Risks in Delhi's dream of overtaking China

The slowing Chinese economy has rekindled hopes that India can replace China as the engine of global growth. Writers give their assessments of the Indian economy.

Shining India is back - that's what many hyperbolic Indians would have you believe. With China's economy slowing and its markets and policymaking credentials upended, India is plausibly poised to take over as the world's fastest-growing large economy.

Many Indians, using language that evokes the India Shining campaign seen a decade ago, when Premier Narendra Modi's Bharatiya Janata Party was last in power, see more than a glimmer of opportunity in China's misfortunes.

Finance Minister Arun Jaitley said in an interview with the BBC: "An economy that can grow at 8 to 9 per cent like India certainly has viable shoulders to provide support to the global economy."


Godrej Consumer Products chairman Adi Godrej said it was a fine time for India to "shine".

In one of the strongest "move over, China" remarks, Minister of State for Finance Jayant Sinha said Delhi was ready to "take the baton of global growth" from Beijing. He chirpily told an audience in Bihar, one of India's poorest states: "In coming days, India will leave China behind as far as growth and development matter."

On the surface, there is room for optimism. As China weans itself off supercharged investment, its economy will inevitably slow. Officially, growth will drop to 7 per cent this year. More likely, it could head quickly towards 5 per cent or less. India, meanwhile, is expected to expand at 7.7 per cent.

Unlike many other emerging economies, India has not been buoyed by exports of high-priced commodities, so it will not be hit by the Chinese-induced commodities slump - far from it. As the world's third-largest petroleum importer, India benefits greatly from weak oil prices, which improve its current account position and ease inflationary pressures.

Also, India is not a big exporter of manufactured goods. Even if global demand is weak, its economy is fairly insulated - 57 per cent of its gross domestic product (GDP) is from household consumption.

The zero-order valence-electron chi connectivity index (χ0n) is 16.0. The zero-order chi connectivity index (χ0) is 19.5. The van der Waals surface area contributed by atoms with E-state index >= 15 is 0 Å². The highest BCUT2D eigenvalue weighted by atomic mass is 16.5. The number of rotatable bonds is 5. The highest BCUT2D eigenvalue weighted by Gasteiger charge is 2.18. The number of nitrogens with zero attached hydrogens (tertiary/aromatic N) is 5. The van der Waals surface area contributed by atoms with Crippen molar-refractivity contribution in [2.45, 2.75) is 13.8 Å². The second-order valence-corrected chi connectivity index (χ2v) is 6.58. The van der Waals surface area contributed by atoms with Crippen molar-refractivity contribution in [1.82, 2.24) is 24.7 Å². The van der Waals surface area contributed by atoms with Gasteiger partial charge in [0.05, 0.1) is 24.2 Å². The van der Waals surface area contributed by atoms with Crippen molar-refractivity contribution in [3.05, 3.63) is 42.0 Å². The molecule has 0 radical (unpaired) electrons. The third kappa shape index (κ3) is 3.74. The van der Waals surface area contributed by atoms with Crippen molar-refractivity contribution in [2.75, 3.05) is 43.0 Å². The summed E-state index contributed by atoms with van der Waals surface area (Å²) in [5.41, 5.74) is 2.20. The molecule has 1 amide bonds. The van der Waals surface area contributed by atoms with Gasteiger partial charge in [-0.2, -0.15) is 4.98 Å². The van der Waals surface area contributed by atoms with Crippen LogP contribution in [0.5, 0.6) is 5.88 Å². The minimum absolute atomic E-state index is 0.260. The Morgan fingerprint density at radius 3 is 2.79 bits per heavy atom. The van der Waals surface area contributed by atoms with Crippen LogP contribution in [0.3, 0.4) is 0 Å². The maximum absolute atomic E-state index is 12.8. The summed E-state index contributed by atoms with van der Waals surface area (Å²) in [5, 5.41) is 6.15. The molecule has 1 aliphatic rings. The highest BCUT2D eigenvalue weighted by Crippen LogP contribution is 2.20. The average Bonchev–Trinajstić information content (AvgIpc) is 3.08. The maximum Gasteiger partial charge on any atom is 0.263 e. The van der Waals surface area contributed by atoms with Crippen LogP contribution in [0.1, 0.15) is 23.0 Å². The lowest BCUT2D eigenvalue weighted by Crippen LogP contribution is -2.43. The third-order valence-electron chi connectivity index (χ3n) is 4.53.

Yet, the idea that India is poised to become the global economy's main event is flawed, to say the least. If the notion induces complacency, it is positively dangerous.

Hopes that India can replace China as the engine of global growth are wide off the mark. In nominal terms - the most appropriate measure when judging an economy's global impact - India's output is a fifth that of China.

India makes up a mere 2.5 per cent of global GDP; China, 13.5 per cent. If China grew at 5 per cent a year, it would add an Indian-sized economy to its already-hefty output in less than four years. Saying India can match this is like saying a mouse can pull a tractor.

On balance, people have read too much into China's market spasms. Certainly, botched attempts to prop up the stock market and move to a more flexible exchange rate have shaken confidence in the perceived infallibility of Chinese policymaking. Certainly, too, the recent turmoil is symptomatic of a deeper malaise in the Chinese economy as it shifts from investment-led growth to consumption-led growth.

For China, the days of relatively easy catch-up have ended. Yet, to write China off is badly misguided. It has the momentum of 30 years of extraordinary expansion behind it.

The idea that India will effortlessly float above Chinese growth levels is hopelessly smug. India's statistics are as dubious as those of China.

People forget that, in February, India changed the way it calculated GDP, adding more than 2 percentage points to its headline growth rate. If we use the old measure, it is still limping along at a far-from-impressive 5 per cent.

Inflated growth breeds a false sense of security. That might help explain why Mr Modi's government has been so slow to pass much-trumpeted reforms.

In this session of Parliament, almost nothing has been done. The prime minister has been unable to enact a goods and services tax, which economists agree would make it easier to do business across a diverse set of states. Faced with opposition from farmers, Mr Modi has all but abandoned land reform, which would have made it simpler to build factories, roads and power plants. Doing business in India continues to be anything but easy.

While India is relatively isolated from the world economy, that is partly because it does not make much that others deem worth buying. For a country eager to become a manufacturing hub that can replace China, that seems more like a weakness than a strength.

None of these problems will disappear because rather dubious statistics say India is growing faster than China. Indian officials would do well to stop gloating - and start enacting some meaningful change.


A version of this article appeared in the print edition of The Straits Times on September 11, 2015, with the headline 'Risks in Delhi's dream of overtaking China'. Print Edition | Subscribe